After a lifetime in the travel industry I was initially rather sceptical of this as just being academic ‘fluff’ as fully 50% of visitor attractions in some countries are to sites connected with history/memorials/battlefields but I read with interest a paper that Khaing gave me on the subject prepared by the University of Lancaster and whilst this might be unconventional reading for a visit to Myanmar I came to see that the genre certainly had some credibility as a legitimate field of study!
There is a lot to see in Yangon but the Jewel in the Crown without doubt is the Schwedagon Paya complex with a never ending collection of gold leafed temples and Buddhas surrounding a giant stupa. It is a photographer’s paradise and was to be the first of many temples I visited in Myanmar but each and every one was colourful, interesting and well worth the visit.
The giant reclining Buddha at Chaukhtatgyi Paya was very impressive and bigger in scale than the famous reclining Bhuddah at Wat Pho in Bangkok and I was amazed to learn it there were 7 larger Reclining Buddhas in Myanmar. That would make an interesting themed tour!
And at the Botatung Paya, famed for possessing two of Buddha’s hairs one was unusually able to walk around inside the Stupa. And as for Buddha’s hairs I could not help but be reminded of the great Medieval cathedrals in Europe who used religious relics 800 years ago to attract revenue generating pilgrims as I watched the crowds clamouring for a glimpse of the casket!
We also made visits to view the Karaweik Royal floating Barge on Kandawgwi Lake which is certainly visually impressive for what is a relatively recent Floating Restaurant built by a businessman close to the Generals (hence the term ‘Cronies’ so prevalent in Myanmar) and to the National Museum. This latter visit was surprisingly at my request as I am not usually one for Museums, still less guided tours of museums and I tire quickly. But I found this somewhat dark and hot building to be full of interesting exhibits illustrating the history, art works and handicrafts of this diverse nation.
I also spent the best part of a day outside Yangon visiting the Irrawaddy delta town of Thanlyin and the nearby islet temple at Kyauktan so the two and a half days in Yangon had certainly been both full and interesting.
I needed to check out of the hotel at 0430am to make the 0610am flight to Bagan which was never going to be easy and less so when one stays up to 2am watching live premiership football from England but somehow I made it and if anything revealed the fact that Myanmar has been somewhat cut off from the rest of the world it was surely the fact that I was issued an old fashioned paper ticket to take to the airport for the first time in at least 10 years. I could not remember the last time I saw a traditional old fashioned ticket with duplicate page leaves and kept mine a souvenir! I also thought for any airline to use a logo like ‘You’re safe with us’ could be tempting fate but hey, this is a Buddhist country! However the flight was fine and the stewardesses spoke perfect English – straight out of an English finishing school!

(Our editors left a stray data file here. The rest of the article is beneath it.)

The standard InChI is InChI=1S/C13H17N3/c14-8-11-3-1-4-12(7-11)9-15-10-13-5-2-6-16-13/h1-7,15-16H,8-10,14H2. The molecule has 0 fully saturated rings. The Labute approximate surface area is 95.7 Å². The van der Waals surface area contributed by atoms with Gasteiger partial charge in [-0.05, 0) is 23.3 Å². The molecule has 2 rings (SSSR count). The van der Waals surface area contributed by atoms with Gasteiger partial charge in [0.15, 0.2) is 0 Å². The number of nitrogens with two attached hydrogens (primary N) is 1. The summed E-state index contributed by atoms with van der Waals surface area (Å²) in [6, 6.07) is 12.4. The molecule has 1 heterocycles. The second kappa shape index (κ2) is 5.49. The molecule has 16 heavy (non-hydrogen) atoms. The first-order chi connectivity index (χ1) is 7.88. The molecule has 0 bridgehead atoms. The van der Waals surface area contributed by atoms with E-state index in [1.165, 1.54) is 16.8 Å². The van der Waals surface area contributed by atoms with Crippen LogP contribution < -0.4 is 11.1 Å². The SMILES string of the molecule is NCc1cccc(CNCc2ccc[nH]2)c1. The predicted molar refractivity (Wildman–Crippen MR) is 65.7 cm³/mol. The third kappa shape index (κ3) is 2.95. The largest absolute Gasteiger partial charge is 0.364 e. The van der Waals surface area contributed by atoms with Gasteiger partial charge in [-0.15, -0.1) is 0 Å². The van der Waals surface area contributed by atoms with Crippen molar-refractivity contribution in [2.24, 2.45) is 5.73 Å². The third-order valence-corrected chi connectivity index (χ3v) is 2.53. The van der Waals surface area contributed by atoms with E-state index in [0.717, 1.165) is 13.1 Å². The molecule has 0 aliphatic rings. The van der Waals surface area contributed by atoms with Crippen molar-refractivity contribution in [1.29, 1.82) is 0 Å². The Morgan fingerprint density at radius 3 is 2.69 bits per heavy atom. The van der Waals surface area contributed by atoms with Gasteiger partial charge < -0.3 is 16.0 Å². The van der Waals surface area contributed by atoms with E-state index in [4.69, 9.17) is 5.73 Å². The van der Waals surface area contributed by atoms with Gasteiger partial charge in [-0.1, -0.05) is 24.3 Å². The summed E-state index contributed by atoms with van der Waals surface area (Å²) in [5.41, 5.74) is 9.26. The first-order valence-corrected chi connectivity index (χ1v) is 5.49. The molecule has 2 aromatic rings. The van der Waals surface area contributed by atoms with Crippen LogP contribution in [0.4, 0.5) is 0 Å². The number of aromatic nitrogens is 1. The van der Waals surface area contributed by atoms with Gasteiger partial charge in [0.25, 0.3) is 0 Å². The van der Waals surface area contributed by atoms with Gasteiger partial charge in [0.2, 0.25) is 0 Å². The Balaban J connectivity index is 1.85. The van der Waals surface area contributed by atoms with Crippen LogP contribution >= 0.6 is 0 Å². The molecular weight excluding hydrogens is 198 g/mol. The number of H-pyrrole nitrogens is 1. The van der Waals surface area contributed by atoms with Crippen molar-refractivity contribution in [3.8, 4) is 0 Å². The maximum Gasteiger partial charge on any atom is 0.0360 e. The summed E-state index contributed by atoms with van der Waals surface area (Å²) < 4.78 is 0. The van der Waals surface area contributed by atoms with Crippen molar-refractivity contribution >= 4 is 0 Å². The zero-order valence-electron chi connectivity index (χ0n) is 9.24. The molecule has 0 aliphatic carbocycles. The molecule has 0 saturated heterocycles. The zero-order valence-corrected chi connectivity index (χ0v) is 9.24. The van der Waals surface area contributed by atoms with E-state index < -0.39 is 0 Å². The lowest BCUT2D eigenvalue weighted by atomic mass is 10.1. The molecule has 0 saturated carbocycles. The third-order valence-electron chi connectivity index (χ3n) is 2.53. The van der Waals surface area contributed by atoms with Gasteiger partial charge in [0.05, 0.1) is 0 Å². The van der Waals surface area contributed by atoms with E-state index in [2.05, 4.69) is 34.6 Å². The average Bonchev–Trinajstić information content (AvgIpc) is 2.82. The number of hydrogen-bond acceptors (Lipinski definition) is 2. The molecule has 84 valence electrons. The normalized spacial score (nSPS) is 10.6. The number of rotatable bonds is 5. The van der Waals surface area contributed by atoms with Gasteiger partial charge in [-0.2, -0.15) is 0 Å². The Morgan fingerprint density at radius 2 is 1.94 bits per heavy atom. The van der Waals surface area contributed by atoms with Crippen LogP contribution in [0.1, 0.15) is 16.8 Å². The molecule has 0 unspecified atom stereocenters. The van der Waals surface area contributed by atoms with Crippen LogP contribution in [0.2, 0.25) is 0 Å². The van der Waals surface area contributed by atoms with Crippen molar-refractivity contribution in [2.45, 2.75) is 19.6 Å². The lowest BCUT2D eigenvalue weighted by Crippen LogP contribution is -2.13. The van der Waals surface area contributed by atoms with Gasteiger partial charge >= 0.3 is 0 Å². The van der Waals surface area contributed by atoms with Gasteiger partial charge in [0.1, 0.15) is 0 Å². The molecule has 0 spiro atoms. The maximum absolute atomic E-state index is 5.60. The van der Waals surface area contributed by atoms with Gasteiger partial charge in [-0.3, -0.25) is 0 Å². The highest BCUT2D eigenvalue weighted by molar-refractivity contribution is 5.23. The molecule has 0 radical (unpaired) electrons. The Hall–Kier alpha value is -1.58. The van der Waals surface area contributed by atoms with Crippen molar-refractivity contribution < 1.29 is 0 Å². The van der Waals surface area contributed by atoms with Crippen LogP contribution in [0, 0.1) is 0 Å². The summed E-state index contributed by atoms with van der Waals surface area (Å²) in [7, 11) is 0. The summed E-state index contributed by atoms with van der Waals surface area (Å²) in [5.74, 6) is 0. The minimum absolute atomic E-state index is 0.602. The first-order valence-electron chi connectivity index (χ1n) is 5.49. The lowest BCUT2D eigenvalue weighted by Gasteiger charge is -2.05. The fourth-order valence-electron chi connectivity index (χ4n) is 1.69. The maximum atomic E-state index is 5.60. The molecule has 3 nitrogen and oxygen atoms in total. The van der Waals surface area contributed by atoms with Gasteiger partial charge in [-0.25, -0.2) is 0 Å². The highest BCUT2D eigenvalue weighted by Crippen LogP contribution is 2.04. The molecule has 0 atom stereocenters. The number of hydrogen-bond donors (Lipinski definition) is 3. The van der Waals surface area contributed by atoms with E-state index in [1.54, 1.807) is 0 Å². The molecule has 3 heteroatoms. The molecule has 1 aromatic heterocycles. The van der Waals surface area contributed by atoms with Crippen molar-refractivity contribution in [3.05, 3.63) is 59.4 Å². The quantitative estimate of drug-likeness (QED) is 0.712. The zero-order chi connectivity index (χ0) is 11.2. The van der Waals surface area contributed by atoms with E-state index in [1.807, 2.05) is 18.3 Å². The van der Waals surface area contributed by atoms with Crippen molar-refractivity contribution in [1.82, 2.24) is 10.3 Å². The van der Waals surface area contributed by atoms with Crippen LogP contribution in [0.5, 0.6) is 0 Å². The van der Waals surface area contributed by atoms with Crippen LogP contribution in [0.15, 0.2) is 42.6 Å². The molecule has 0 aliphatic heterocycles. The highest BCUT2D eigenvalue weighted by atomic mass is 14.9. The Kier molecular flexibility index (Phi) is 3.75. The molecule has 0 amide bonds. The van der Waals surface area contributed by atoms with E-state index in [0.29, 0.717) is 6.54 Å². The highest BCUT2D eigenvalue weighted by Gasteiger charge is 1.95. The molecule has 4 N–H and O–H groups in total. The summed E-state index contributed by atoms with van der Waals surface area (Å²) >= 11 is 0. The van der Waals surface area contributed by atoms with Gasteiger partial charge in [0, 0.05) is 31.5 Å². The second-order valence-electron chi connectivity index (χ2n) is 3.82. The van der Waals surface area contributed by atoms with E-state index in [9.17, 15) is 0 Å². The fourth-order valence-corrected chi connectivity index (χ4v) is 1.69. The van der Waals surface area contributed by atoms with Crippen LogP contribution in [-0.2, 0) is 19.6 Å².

I had landed in Bagan by 0730 and after meeting my new guide headed off for the large market at Nyaung Un and then a large and colourful nearby temple complex, the Schwezigon Paya with a myriad of photo opportunities at both.
And then we headed off to our hotel and were immediately immersed in one of the most unusual panoramas I have ever experienced and one of my main reasons for wanting to come to Myanmar.
There are over 3,000 temples and monuments in the Bagan area over an area which apart from four villages is a rural landscape of trees, bushes, field and tracks. There are temples big and small, temples that have been restored (some better than others) on their original sites as well as temples rebuilt at a new location. There are new temples built where temples were assumed to have stood, original temples standing solid whilst others are in urgent need of repair and restoration. Some have described the rushed restoration of some complexes with only a passing nod to the original design and detail as ‘Disneyesque’ but there is no doubt that collectively Bagan provides a memorable and very impressive spectacle of a comparable stature to Machu Pichu, the Pyramids and Angkor Wat.
There are so many temples one cannot hope to see them all and one is continually tempted to stop here and look there at another temple. You stop to visit one and there are another 5 or 6 within a hundred metres!
Many people hire bikes and cycle around and despite the scorching heat I thought that looked a pretty appealing way to explore but there is no doubt my air conditioned car was a quick and convenient way to get to as many temples as I wanted in a relatively comfortable state.
Over the two days I visited 15 of the more famous and better known temples as well as wandering off into the bush on several occasions to find more monuments, stupas and temples to photo. At some we would stop for just 5 or 10 minutes and at others maybe an hour or more and almost all had large seated Buddahs inside the alcoves or interior.